So the captain has to cancel the booking – which was actually at the Salvation Go Go Gentlemen’s Club on the high street, plus the Saucy Sporty Strippers, who specialise in naked table tennis.

One of the attractions for youths, when they dream of being a footballer or a pop star, is not just imagining themselves number one in the Prem or number one in the hit parade, but all the girls who’ll be clambering for them. Young, thrusting politicians have similar fantasies. Alas, it doesn’t always work out.

Today, we have all these foreign managers and foreign players coming here, not pinching our women (they’re too busy for that), but bringing foreign customs about diet and drink and no sex at half-time. Rotters, ruining the simple pleasures of our brave British lads which they’ve enjoyed for over a century.

The tabloids recently went all pious when poor old Wayne Rooney was seen standing around drinking till the early hours at the England team hotel after their win over Scotland. He’d apparently been invited to a wedding that happened to be going on there. What I can’t understand is: why join a wedding party for total strangers? Nothing more boring than someone else’s wedding. Why didn’t he stay in the bar and get smashed?

Even odder was the behaviour of two other England stars, Adam Lallana and Jordan Henderson. They made a 220-mile round trip from their hotel in Hertfordshire to visit a strip club, For Your Eyes Only, in Bournemouth. Bournemouth! Don’t they have naked women in Herts? I thought one of the points of having all these millions – and a vast office staff employed by your agent – is that anything you want gets fixed for you. Why couldn’t dancing girls have been shuttled into another hotel down the road? Or even to the lads’ own hotel, dressed as French maids?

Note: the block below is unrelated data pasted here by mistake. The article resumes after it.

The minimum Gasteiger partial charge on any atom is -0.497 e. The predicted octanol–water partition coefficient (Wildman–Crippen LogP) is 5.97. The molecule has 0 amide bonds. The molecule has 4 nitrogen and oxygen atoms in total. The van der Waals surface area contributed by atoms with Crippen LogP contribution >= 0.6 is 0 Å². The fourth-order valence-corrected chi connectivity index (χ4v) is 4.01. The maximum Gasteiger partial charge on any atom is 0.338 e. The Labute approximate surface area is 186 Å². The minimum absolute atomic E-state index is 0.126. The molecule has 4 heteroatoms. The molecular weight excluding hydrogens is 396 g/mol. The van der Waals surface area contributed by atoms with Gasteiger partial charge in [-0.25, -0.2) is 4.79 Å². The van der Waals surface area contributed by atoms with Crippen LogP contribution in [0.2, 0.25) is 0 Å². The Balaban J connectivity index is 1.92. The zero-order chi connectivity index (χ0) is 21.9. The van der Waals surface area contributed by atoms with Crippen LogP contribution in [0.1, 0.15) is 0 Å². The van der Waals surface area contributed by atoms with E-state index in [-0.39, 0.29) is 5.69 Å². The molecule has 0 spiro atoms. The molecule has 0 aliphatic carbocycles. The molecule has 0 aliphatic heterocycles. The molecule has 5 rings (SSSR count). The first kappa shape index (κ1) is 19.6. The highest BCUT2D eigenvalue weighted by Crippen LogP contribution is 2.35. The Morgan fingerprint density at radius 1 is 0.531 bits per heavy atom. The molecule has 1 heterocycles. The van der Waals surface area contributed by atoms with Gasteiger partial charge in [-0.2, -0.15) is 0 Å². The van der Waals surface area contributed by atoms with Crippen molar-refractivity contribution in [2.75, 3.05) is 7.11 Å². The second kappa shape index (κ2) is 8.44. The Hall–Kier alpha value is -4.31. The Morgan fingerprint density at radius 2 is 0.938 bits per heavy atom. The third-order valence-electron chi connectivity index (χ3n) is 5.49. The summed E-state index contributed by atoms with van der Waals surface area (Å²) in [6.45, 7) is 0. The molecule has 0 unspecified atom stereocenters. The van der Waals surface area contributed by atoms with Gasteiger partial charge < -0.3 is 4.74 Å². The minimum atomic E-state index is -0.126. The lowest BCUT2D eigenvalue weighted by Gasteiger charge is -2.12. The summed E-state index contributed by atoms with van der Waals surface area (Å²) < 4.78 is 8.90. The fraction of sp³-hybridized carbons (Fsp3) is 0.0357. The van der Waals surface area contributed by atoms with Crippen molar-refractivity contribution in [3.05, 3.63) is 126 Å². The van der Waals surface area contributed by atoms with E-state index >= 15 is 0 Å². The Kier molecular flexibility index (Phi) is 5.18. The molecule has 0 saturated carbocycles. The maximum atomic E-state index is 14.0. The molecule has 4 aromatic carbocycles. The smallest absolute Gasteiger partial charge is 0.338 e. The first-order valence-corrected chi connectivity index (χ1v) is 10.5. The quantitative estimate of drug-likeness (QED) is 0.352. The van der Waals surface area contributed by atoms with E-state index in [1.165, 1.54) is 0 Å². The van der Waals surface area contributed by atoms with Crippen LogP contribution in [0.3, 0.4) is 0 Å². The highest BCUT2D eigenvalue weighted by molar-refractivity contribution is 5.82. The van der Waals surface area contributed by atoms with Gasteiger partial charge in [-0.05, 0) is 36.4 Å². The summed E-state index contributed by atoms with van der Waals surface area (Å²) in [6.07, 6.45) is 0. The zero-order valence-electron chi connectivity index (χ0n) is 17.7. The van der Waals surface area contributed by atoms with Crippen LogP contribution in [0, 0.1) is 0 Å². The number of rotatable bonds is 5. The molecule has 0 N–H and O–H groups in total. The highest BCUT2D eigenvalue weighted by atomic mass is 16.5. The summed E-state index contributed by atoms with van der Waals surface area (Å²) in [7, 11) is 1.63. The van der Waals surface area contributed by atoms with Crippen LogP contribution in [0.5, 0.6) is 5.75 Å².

In the years when I travelled with the Spurs team, it was quite common in provincial towns, after a Saturday game, for players to pick up girls at a local club and share them out.

Like top pop stars, top clubs have fixers who can sort out most problems, and pleasures, as well as smart solicitors and willing police superintendents to clear up the mess afterwards.

The England players had a night off, so they weren’t breaking any rules, even though they were going to play Spain 48 hours later. It sounds like off-the-cuff, spontaneous, home-made fun. In Wayne’s case, he probably thought he was doing good, being approachable, as England captain.

Quite why the other two went to Bournemouth was eventually revealed by one of the tabloids. It is Lallana’s home town. He obviously said to Jordan Henderson, “Hey Hendo, I know a cool club. They always look after me. Quick, jump into my Bentley . . .”

They spent only two hours at the club. Henderson drank water. Lallana had a beer. Don’t call that much of a night out.

In the days of Jimmy Greaves, Tony Adams, Roy Keane, or Gazza in his pomp, they’d have been paralytic. It was common for players to arrive for training still drunk, not having been to bed.

Peter Crouch, the former England player, 6ft 7in, now on the fringes at Stoke, came out with one of the wittiest football lines. When asked what he thought he would have been but for football, he replied: “A virgin.”

Hunter Davies is a journalist, broadcaster and profilic author perhaps best known for writing about the Beatles. He is an ardent Tottenham fan and writes a regular column on football for the New Statesman.

This article first appeared in the 01 December 2016 issue of the New Statesman, Age of outrage